That night, the monks are once again gathered for Nightmare Theatre. This time, there’s less screaming, but Meriet does call for someone named Barbery and whistles, which Oswyn, in a panic, says is something followers of the devil do. Or people calling for pets. Brother Jerome, of course, agrees with Oswyn, who’s in full-on freakout mode, panicking that Meriet will bring the roof down on them. He babbles about Meriet having a charm that he takes to bed with him. Jerome’s all over that, because that’s against the rules. Meriet wakes and wonders what’s up, and Jerome takes the opportunity to search the young man’s bed. He finds a lock of Rosana’s hair and spits that this is close to fornication. Meriet’s enraged that Jerome is going through his things and accuses Jerome of stealing. I hate to say it, but Jerome’s actually in the right here. He’s being a dick about it, but he’s right. Monks gave up all personal property when they entered the cloisters. Jerome burns the hair and Meriet loses his temper and launches himself on him, throttling Jerome until Cadfael manages to pull him off.

Meriet’s punished by being beaten with a whip, as Cadfael flinches slightly. Once the punishment’s over and Meriet’s locked up in a cell, Cadfael pays him a visit with medicines and some tough love. Meriet says this is nothing; that his father was worse. Yowch. Cadfael warns him he could have been excommunicated for assaulting his priest and confessor, though Cadfael himself has wanted to throttle Jerome on more than one occasion. He asks about this red-haired girl, guessing she spurned Meriet. Meriet growls that she’s spoken for. Cadfael lightly tells him to find another, because there are plenty of fish and all that. He comments that he’s never seen someone pursue this vocation with so much passion and so little joy and asks Meriet what’s bothering him so much. Meriet asks what brought Cadfael to the abbey and Cadfael tells him about his time in the crusades and how his life now is a sort of atonement. He admits that obedience is still a tough rule for him.

Cadfael reports to the prior and abbot and tells them Meriet’s suffering from unrequited love, but he’s pretty sure the kid’s not a murderer. Prior James isn’t so sure. Cadfael wants to visit Leoric to see if he can persuade Meriet not to take his vows, because Cadfael’s pretty sure he’s just not suited to the monastic life. He advises Meriet spend the rest of his penance at St Giles, the leper house the monks run. James and the abbot agree. The abbot asks how Jerome’s doing and Cadfael reports that he’s fine, but it’ll be a few weeks before his voice returns. ‘Then even in the worst deed, there is some good,’ the abbot says drily. Ha!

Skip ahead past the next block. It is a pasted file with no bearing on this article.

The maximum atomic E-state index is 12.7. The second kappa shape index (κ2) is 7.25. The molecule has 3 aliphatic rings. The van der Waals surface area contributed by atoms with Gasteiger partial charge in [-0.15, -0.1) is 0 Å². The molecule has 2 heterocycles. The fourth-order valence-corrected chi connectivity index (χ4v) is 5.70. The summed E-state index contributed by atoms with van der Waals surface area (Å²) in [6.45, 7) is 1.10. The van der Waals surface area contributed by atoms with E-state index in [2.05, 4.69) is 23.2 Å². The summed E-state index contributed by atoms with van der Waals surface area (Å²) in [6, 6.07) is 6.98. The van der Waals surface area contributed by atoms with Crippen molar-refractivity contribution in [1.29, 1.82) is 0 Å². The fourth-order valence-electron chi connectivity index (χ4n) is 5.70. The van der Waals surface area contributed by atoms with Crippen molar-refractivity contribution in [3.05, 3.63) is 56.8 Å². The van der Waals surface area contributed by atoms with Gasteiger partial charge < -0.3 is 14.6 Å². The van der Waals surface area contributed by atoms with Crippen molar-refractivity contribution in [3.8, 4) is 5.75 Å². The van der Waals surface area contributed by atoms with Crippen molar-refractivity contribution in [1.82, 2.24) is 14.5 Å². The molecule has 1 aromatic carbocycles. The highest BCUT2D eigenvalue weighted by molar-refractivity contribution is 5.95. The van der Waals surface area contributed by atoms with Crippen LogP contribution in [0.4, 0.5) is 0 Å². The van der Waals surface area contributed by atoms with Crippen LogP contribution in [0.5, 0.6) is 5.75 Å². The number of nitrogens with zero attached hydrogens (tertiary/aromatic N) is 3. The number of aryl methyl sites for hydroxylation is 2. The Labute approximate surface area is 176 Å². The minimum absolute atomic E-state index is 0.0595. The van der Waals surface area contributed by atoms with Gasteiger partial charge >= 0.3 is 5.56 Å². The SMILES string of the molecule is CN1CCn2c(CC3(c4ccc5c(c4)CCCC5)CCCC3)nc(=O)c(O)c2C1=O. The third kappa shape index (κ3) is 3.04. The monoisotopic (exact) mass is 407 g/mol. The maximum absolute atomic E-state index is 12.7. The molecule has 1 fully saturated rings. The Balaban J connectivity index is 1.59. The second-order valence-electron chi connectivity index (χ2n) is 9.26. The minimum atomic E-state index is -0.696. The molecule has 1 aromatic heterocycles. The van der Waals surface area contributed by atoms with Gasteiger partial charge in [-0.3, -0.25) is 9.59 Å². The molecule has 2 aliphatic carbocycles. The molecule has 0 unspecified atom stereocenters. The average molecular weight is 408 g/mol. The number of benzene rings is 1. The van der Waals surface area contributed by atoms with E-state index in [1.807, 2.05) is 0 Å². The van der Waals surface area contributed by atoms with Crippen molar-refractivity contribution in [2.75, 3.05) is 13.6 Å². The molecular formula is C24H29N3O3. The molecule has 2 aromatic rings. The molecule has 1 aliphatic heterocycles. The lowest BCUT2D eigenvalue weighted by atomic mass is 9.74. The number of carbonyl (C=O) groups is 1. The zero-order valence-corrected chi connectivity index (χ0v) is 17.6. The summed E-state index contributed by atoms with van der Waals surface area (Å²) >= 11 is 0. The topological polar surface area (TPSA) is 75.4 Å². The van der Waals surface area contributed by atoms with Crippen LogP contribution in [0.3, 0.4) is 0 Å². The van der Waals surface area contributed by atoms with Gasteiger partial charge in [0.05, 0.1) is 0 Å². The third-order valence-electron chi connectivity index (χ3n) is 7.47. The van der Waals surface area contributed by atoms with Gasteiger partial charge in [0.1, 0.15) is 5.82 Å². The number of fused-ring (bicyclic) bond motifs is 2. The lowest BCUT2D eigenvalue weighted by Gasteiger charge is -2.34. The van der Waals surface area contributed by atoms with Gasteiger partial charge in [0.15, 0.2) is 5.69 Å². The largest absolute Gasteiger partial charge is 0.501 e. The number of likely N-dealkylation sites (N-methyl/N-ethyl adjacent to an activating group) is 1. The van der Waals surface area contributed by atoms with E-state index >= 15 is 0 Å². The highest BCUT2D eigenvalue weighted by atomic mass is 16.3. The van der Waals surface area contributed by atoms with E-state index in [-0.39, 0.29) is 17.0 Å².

On his way out the door the next day, Warden asks where Cadfael and Meriet are going. Cadfael tells him, and then asks Warden if he needs a hand with something. Warden says nothing, but one of his men walks up to the abbey leading Peter’s horse. Meriet recognizes it immediately—this is Barbery, of course—and confirms that it’s Peter’s. Warden figures this was a robbery/murder, but Cadfael notes that the silver on the harness is intact, and no decent robber would leave that. The horse’s noseband, made of green velvet, is missing though. Strange. Warden warns Meriet not to stray from the lepers.

Cadfael and the boys arrive at St Giles and Oswyn goes in to tell everyone they’ve arrived. Meriet asks for some stats on the place and Cadfael asks if he’s afraid of infection. Meriet is not. Oswyn returns and cheerfully tells them this is one of their appointed days to go into the forest and gather firewood. I know that, personality-wise, Oswyn’s basically a human golden retriever, but it seems a little odd to me that he’s so friendly and perky around Meriet when, just a few scenes ago, he was pretty convinced the man was possessed by the devil. He escorts Meriet off and Cadfael goes on his way, riding a donkey to Ashby, cutting through the woods. Janyn catches him up and asks after Meriet before introducing himself. Since Janyn’s a friend of Meriet’s, Cadfael asks about the family dynamic. Janyn tells him that Tristan’s definitely the favoured son, and Meriet resents it, but he only holds it against his father, not against his brother. Well, that seems fair. It’s his father doing the favouring, after all. Janyn, apparently, would have hated both. He asks if there’s news of Peter Clemence and Cadfael says they found the horse, but not the man. Janyn thinks Peter switched sides in the war and took off. Why would he leave the horse behind, then? Cadfael hadn’t considered that scenario.

Monks and lepers head out to find firewood. Meriet tells them he knows of a spot where they can find charcoal.

Cadfael’s arrived at Ashby, and Leoric clearly has no intention of changing his son’s mind, no matter how much Cadfael tries to cajole and shame him into stepping in. He refuses to have the young man back. Cadfael asks if there’s some reason Meriet shut himself away—did he have something to do with Clemence’s disappearance? He accuses Leoric of concealing the truth of the matter, which is a terrible way to get someone to talk. Sure enough, Leoric shuts right down and tells Cadfael to get lost. As he rides away, he’s observed by Isobel and held up by Tristan and Rosana. Tristan asks after his brother, which is sweet, and Cadfael asks if they know why Meriet joined the abbey. Rosana simperingly says the young man was in the shadow of his amazing older brother, just like all men. Tristan says he wishes Meriet could be back with them, but if this is really what he wants, he hopes Cadfael will help him. Rosana sends Meriet her love and asks Cadfael to sing sweetly at her wedding. Cadfael agrees, as long as this marriage is made in heaven.